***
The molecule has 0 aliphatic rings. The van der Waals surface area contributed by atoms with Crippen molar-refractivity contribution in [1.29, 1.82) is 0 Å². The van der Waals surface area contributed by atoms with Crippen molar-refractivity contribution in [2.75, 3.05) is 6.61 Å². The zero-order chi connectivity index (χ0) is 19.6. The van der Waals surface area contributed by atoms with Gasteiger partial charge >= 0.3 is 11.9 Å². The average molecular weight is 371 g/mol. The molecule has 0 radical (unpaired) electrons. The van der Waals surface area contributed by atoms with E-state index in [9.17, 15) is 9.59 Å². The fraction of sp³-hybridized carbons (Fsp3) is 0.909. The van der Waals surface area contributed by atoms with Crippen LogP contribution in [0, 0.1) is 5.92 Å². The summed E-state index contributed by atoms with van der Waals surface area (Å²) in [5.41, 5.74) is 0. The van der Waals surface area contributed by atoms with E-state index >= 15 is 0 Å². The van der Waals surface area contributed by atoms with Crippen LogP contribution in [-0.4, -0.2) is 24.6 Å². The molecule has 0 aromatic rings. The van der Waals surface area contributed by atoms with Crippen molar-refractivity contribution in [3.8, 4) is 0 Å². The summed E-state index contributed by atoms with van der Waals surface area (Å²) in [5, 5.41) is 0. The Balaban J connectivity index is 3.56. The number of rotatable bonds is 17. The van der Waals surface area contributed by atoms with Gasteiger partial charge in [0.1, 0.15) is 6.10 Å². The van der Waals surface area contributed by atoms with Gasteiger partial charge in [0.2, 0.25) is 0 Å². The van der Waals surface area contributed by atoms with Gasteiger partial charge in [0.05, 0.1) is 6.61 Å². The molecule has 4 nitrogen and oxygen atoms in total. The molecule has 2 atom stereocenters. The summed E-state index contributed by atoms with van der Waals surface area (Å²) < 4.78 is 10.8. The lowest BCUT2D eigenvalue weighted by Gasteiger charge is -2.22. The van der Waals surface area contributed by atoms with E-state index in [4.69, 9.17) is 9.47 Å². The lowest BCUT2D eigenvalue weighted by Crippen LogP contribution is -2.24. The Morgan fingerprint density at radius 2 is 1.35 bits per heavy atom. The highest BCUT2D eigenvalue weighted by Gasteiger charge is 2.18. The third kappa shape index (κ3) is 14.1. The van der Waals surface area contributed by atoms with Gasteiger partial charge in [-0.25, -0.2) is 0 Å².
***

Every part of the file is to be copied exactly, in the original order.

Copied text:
The molecule has 0 aliphatic rings. The van der Waals surface area contributed by atoms with Crippen molar-refractivity contribution in [1.29, 1.82) is 0 Å². The van der Waals surface area contributed by atoms with Crippen molar-refractivity contribution in [2.75, 3.05) is 6.61 Å². The zero-order chi connectivity index (χ0) is 19.6. The van der Waals surface area contributed by atoms with Gasteiger partial charge >= 0.3 is 11.9 Å². The average molecular weight is 371 g/mol. The molecule has 0 radical (unpaired) electrons. The van der Waals surface area contributed by atoms with E-state index in [9.17, 15) is 9.59 Å². The fraction of sp³-hybridized carbons (Fsp3) is 0.909. The van der Waals surface area contributed by atoms with Crippen LogP contribution in [0, 0.1) is 5.92 Å². The summed E-state index contributed by atoms with van der Waals surface area (Å²) in [5.41, 5.74) is 0. The van der Waals surface area contributed by atoms with E-state index >= 15 is 0 Å². The van der Waals surface area contributed by atoms with Crippen LogP contribution in [-0.4, -0.2) is 24.6 Å². The molecule has 0 aromatic rings. The van der Waals surface area contributed by atoms with Crippen molar-refractivity contribution in [3.8, 4) is 0 Å². The summed E-state index contributed by atoms with van der Waals surface area (Å²) in [5, 5.41) is 0. The Balaban J connectivity index is 3.56. The number of rotatable bonds is 17. The van der Waals surface area contributed by atoms with Gasteiger partial charge in [0.1, 0.15) is 6.10 Å². The van der Waals surface area contributed by atoms with Gasteiger partial charge in [0.2, 0.25) is 0 Å². The van der Waals surface area contributed by atoms with Gasteiger partial charge in [0.05, 0.1) is 6.61 Å². The molecule has 4 nitrogen and oxygen atoms in total. The molecule has 2 atom stereocenters. The summed E-state index contributed by atoms with van der Waals surface area (Å²) < 4.78 is 10.8. The lowest BCUT2D eigenvalue weighted by Gasteiger charge is -2.22. The van der Waals surface area contributed by atoms with E-state index in [4.69, 9.17) is 9.47 Å². The lowest BCUT2D eigenvalue weighted by Crippen LogP contribution is -2.24. The Morgan fingerprint density at radius 2 is 1.35 bits per heavy atom. The highest BCUT2D eigenvalue weighted by Gasteiger charge is 2.18. The third kappa shape index (κ3) is 14.1. The van der Waals surface area contributed by atoms with Gasteiger partial charge in [-0.25, -0.2) is 0 Å².